Plans by anti-Agreement republicans to protest against the PSNI's presence in the massive St Patrick's Day parade in New York were a total failure.
The parade was a momentous occasion as PSNI officers – permitted to march for the first time – walked alongside their An Garda Siochana colleagues.
Some Irish American groups had objected to the PSNI's presence, with calls for protesters to make their feelings known.
But that completely failed to materialise when only three protesters appeared.
One carried a placard, but they were largely ignored by the crowd.
There were a few heckles but these were drowned out by the cheering crowd as the officers passed.
As is now traditional, a group of republicans carried a banner reading 'England Out Of Ireland' – the only one permitted on the march.
But there are strict rules over what banners can be displayed, meaning no dissident republican displays were seen for fear of clashes.
But the feeling amongst onlookers about the two police forces marching together was positive.
One couple originally from Donegal, who had lived in New York for the last 35 years, remarked on how it couldn't have happened when they were younger.
Taoiseach Enda Kenny, who also took part in the parade, welcomed the move by the two police forces.
Speaking at Gracie Mansion at the mayor's breakfast, Mr Kenny addressed a crowd which included city mayor Bill De Blasio and leaders of the Irish American community.
"We have moved on from blockages of the past to open doors for the future.
"I am very happy to see this in New York City this week with members of the PSNI and An Garda Siochana joining forces."
Later, outside the offices of Consulate General of Ireland Noel Kilkenny, Mr Kenny said: "I think it's symbolic to what is going on here today with the PSNI and members of the Garda.
"I know the PSNI officers and the gardai here today are very proud of the fact that they can come together like this as an example of how Ireland has moved on."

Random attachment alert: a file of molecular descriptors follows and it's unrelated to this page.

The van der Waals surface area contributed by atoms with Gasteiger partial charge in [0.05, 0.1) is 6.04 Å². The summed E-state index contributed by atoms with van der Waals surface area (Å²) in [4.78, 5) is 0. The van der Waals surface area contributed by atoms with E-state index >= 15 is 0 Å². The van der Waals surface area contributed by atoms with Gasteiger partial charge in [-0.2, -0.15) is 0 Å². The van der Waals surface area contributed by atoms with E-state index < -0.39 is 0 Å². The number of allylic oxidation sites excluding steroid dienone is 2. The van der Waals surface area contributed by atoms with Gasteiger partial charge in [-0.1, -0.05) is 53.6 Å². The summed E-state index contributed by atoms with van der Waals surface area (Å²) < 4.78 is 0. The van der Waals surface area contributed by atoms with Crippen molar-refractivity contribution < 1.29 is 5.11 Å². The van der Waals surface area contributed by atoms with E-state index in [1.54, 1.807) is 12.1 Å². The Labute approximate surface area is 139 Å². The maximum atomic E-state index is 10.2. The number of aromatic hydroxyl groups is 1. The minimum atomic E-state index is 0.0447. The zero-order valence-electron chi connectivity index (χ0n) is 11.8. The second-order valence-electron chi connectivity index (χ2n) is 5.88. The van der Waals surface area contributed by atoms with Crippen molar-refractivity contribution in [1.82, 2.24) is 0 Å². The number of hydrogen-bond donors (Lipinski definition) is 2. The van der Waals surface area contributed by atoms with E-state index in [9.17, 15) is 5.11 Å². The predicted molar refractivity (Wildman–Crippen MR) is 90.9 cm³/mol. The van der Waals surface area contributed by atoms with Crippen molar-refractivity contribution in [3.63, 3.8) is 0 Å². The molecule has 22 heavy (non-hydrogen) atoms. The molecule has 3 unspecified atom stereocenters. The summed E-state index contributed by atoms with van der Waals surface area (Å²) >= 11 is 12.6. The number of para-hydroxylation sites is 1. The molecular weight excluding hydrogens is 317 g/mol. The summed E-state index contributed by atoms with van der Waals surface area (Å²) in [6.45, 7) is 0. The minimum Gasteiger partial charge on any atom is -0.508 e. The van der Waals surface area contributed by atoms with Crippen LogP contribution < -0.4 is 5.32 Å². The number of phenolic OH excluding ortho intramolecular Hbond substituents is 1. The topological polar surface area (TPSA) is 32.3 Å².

PSNI Chief Inspector Sue Steen, who had travelled to New York with five of her colleagues for the NY parade, said that it had been a success and a great honour.
"We were all selected as we participated in the World Police and Fire Games and we're absolutely delighted to be here," she said.
"It's a fantastic honour for us, and for the country as well.
"Our hopes for the day are to represent our organisation, our country and to show people the unity because we are walking with our An Garda Siochana colleagues.
"To show a public display of the close links between the two different police forces and between the two countries, we are happy to be able to demonstrate that." Any controversy over the PSNI's appearance was completely overshadowed about the row over gay and lesbian groups being banned from openly participating in the parade.
All eyes were on Mr Kenny as he defended his decision to march despite a small protest of about 50 gay rights campaigners waving banners and placards as the parade passed along Fifth Avenue.
"This is St Patrick's Day, the 17th of March 2014 – 180,000 people will march in New York today, many of them are gay people and they march proudly in the St Patrick's Day parade, as I do myself," he said.